Highs and Lows

One thing I can say about this whole voyaging thing: just when you start saying things like “best passage ever!” Or “man, I could keep this up for a month easily!” the gods of cruising over hear you and take a meeting about your seeming complacency. The cruising gods, including but not limited to winds and waves, do not like to be taken for granted and so they decide you have had enough of the good times and they offer you a choice of different sufferings.

In our case we started with about a week of intense and beautiful fast tradewinds sailing. I tell you what, those are the days dreams are made of. Then we got a few days of flat seas and making way under spinnaker, still really dreamy conditions that allowed us to do simple things like sleep and bake bread and view that magnificent Neowise Comet, streaking across the night sky.

Now we have begun to make our way east toward the coast, still over 1300 miles away. The Pacific high we have been skirting continues to morph and move around, but predictably, as the winds move around the high in a clockwise direction, now that we are making a turn east the winds are directly behind us. This wouldn’t be so bad except the seas are fairly big for such light winds, about 3-5 feet. So to sail comfortably we would need to sail due east almost, keeping the waves at an angle to our stern rather than directly behind us. Doing that would certainly be a bad idea as it would sail us right into the middle of the high pressure area and there we would sit. No bueno, as we say.

So our choices of suffering are thusly: suffer through sailing slowly downwind and rolling back and forth, but still making way and in the right direction, or turn on the engine and power north.

Most people probably would turn on the engine. And honestly that’s usually what we would do. But where is the challenge in that? Where is the learning in that? So far on this passage we haven’t used our engine to make way. Not only does that give us a feeling of great satisfaction, it has offered us opportunities for deep learning as sailors. We have learned so much about our boat and our sail systems and what needs improving that using the engine feels like it would be a missed opportunity. So we choose for now to suffer through the rolling, although this morning, after a second sleepless night for us both, crew moral was to a point where I might have agreed had Mike suggested we throw in the towel. I am so glad I have a sailing partner who doesn’t give up easily. When I am feeling weak he stays the course. When he is feeling discouraged I try to stay the course for him. We are still under sail, still under way, and going in the right direction. Take that, cruising god’s!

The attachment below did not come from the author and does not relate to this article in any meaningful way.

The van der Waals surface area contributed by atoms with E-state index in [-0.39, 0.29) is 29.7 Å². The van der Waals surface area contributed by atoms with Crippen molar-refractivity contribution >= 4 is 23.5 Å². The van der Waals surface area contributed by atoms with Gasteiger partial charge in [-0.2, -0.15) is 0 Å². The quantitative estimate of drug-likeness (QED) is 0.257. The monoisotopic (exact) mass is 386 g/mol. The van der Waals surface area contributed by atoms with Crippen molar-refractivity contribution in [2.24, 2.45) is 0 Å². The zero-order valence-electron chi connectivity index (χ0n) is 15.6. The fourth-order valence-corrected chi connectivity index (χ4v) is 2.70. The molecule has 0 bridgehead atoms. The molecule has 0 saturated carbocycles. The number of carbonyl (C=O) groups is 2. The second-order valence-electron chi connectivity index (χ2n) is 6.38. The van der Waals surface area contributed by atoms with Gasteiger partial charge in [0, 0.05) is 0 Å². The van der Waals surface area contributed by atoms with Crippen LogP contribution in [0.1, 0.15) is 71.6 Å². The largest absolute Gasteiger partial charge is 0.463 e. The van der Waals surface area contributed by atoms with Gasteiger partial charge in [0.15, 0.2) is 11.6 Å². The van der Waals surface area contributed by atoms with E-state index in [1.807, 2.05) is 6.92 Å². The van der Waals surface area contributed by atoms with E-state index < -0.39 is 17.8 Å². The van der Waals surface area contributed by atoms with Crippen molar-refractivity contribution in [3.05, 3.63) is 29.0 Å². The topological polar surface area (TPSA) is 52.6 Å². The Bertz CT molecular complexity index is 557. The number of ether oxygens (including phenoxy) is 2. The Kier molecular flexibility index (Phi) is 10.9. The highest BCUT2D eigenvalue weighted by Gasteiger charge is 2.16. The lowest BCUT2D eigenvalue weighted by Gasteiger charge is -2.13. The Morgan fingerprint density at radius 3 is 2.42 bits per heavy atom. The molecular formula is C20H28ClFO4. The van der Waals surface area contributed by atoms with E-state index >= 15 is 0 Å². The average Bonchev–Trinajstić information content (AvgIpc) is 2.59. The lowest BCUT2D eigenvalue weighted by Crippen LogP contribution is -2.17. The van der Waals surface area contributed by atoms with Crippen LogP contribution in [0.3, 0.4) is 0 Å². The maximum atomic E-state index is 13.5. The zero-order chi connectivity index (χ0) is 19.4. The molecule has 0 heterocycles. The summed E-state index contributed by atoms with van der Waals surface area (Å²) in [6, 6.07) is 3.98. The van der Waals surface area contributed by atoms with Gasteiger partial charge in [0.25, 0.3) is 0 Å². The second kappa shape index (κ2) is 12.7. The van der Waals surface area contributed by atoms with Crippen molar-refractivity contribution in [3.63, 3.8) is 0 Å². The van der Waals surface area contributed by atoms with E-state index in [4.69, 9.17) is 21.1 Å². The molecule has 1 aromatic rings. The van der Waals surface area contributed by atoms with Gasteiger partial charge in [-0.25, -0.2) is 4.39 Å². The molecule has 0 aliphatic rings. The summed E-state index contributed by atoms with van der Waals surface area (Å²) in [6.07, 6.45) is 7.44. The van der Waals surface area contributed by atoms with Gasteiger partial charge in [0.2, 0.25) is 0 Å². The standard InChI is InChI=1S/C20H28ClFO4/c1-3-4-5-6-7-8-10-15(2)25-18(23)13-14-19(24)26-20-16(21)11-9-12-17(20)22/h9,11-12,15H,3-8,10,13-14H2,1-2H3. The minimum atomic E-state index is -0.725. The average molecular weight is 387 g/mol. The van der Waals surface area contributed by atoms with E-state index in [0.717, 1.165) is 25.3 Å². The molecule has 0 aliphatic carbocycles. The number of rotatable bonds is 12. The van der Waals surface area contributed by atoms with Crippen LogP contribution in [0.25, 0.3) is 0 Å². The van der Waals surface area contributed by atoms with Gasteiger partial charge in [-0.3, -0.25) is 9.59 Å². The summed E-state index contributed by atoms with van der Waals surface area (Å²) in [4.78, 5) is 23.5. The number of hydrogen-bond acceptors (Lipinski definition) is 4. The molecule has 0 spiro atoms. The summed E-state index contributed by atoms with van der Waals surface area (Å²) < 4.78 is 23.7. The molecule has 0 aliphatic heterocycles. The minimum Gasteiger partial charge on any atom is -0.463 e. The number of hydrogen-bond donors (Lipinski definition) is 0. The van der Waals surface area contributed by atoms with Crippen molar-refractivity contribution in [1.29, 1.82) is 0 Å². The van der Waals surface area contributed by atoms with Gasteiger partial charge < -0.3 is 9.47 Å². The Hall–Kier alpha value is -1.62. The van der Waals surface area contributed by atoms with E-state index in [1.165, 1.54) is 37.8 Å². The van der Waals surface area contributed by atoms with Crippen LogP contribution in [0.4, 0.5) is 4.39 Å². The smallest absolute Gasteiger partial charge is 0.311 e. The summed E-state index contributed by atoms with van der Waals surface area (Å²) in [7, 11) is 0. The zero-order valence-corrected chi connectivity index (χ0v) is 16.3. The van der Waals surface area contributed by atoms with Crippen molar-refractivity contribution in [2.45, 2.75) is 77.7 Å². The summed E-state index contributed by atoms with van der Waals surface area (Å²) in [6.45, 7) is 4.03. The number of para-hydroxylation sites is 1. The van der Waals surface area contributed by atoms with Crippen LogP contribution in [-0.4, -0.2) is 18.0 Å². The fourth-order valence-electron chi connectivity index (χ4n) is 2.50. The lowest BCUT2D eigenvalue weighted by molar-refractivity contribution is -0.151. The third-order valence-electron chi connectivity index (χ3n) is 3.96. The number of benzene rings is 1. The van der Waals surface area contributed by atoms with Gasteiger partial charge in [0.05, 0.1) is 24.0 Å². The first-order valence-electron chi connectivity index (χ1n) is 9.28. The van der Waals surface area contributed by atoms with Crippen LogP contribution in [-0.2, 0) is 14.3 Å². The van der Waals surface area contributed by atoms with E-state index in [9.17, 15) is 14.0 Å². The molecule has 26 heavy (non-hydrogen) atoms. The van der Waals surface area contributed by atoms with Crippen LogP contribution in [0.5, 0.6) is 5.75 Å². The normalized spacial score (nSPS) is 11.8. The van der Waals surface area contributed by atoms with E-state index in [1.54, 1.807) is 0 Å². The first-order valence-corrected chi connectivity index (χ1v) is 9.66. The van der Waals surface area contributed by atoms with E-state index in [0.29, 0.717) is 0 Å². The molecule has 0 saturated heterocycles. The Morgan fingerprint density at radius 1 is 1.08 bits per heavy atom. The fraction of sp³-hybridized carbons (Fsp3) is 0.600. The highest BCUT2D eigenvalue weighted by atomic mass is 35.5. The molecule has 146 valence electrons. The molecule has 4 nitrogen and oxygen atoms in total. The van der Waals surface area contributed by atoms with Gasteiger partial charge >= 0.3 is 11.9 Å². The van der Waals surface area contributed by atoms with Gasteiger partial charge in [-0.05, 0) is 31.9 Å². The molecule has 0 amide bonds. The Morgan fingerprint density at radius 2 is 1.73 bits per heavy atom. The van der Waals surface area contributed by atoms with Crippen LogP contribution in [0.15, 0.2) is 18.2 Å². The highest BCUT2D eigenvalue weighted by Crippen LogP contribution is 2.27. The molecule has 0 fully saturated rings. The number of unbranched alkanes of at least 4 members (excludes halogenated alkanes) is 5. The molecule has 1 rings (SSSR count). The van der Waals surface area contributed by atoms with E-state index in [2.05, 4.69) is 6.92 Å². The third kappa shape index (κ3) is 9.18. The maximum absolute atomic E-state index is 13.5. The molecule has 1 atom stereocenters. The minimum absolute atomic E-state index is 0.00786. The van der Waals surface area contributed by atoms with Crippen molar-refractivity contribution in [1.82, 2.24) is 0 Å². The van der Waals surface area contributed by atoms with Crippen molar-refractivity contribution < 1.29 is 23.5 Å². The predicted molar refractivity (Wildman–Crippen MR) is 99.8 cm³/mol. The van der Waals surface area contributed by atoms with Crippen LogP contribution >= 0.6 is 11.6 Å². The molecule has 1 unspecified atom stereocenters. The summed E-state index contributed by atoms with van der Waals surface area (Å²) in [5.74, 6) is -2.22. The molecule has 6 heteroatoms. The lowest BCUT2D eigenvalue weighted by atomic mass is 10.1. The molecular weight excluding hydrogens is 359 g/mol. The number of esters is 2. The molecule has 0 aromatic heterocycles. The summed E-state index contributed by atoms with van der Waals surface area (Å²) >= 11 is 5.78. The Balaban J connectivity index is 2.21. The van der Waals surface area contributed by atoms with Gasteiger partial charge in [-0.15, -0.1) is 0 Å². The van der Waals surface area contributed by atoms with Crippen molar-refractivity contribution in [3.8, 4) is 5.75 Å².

With well over 1000 miles to miles to go there is still plenty of opportunity for us to get too tired to care, or for conditions to deteriorate to the point where it’s just stupid not to use the engine. After all, a good engine is a necessary piece of safety equipment. But we are in no real hurry. A few days here or there isn’t a big deal at this point. We can afford the luxury of sailing slowly. After all, how often in life do you get an absolutely front row seat for viewing a comet, night after night?

Sent from Iridium Mail & Web.

2 thoughts on “Highs and Lows

  1. We still haven’t gotten the chance to see Comet Neowise, here Tacoma.

    It appears that you, Melissa are writing this blog, it says that it is from Michael?

    Safe sailing.

  2. You are a great team and complement each other’s moods. We love to sail even if the wind is light. It is so nice to ‘hear’ what is around you and not have to talk over the engine. Only use it when really necessary.
    Smooth sailing to you both

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